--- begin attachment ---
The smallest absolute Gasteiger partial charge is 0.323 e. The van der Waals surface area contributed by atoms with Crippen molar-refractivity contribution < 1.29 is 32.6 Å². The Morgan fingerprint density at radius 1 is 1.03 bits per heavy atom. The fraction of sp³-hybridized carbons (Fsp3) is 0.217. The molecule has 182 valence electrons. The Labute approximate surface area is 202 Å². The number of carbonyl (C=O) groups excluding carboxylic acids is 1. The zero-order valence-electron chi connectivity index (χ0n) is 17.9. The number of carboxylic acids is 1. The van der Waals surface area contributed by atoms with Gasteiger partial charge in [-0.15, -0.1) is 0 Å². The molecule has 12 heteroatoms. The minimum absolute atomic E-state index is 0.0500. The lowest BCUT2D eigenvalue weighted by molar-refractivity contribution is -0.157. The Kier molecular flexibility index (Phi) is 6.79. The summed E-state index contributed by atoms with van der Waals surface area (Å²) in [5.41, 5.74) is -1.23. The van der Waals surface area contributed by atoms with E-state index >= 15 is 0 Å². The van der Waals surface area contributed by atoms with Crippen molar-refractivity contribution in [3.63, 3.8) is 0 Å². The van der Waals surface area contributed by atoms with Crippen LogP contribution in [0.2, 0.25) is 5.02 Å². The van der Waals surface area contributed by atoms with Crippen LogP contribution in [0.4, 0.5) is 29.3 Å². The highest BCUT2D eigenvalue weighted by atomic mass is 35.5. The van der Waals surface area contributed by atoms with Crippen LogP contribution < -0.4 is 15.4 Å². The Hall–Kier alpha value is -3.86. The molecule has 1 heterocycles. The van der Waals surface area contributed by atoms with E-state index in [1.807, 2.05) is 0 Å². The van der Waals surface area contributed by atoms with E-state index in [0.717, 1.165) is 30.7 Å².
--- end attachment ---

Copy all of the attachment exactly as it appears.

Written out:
The smallest absolute Gasteiger partial charge is 0.323 e. The van der Waals surface area contributed by atoms with Crippen molar-refractivity contribution < 1.29 is 32.6 Å². The Morgan fingerprint density at radius 1 is 1.03 bits per heavy atom. The fraction of sp³-hybridized carbons (Fsp3) is 0.217. The molecule has 182 valence electrons. The Labute approximate surface area is 202 Å². The number of carbonyl (C=O) groups excluding carboxylic acids is 1. The zero-order valence-electron chi connectivity index (χ0n) is 17.9. The number of carboxylic acids is 1. The van der Waals surface area contributed by atoms with Gasteiger partial charge in [-0.15, -0.1) is 0 Å². The molecule has 12 heteroatoms. The minimum absolute atomic E-state index is 0.0500. The lowest BCUT2D eigenvalue weighted by molar-refractivity contribution is -0.157. The Kier molecular flexibility index (Phi) is 6.79. The summed E-state index contributed by atoms with van der Waals surface area (Å²) in [5.41, 5.74) is -1.23. The van der Waals surface area contributed by atoms with E-state index >= 15 is 0 Å². The van der Waals surface area contributed by atoms with Crippen molar-refractivity contribution in [3.63, 3.8) is 0 Å². The van der Waals surface area contributed by atoms with Crippen LogP contribution in [0.2, 0.25) is 5.02 Å². The van der Waals surface area contributed by atoms with Crippen LogP contribution in [0.4, 0.5) is 29.3 Å². The highest BCUT2D eigenvalue weighted by atomic mass is 35.5. The van der Waals surface area contributed by atoms with Crippen LogP contribution < -0.4 is 15.4 Å². The Hall–Kier alpha value is -3.86. The molecule has 1 heterocycles. The van der Waals surface area contributed by atoms with E-state index in [1.807, 2.05) is 0 Å². The van der Waals surface area contributed by atoms with E-state index in [0.717, 1.165) is 30.7 Å².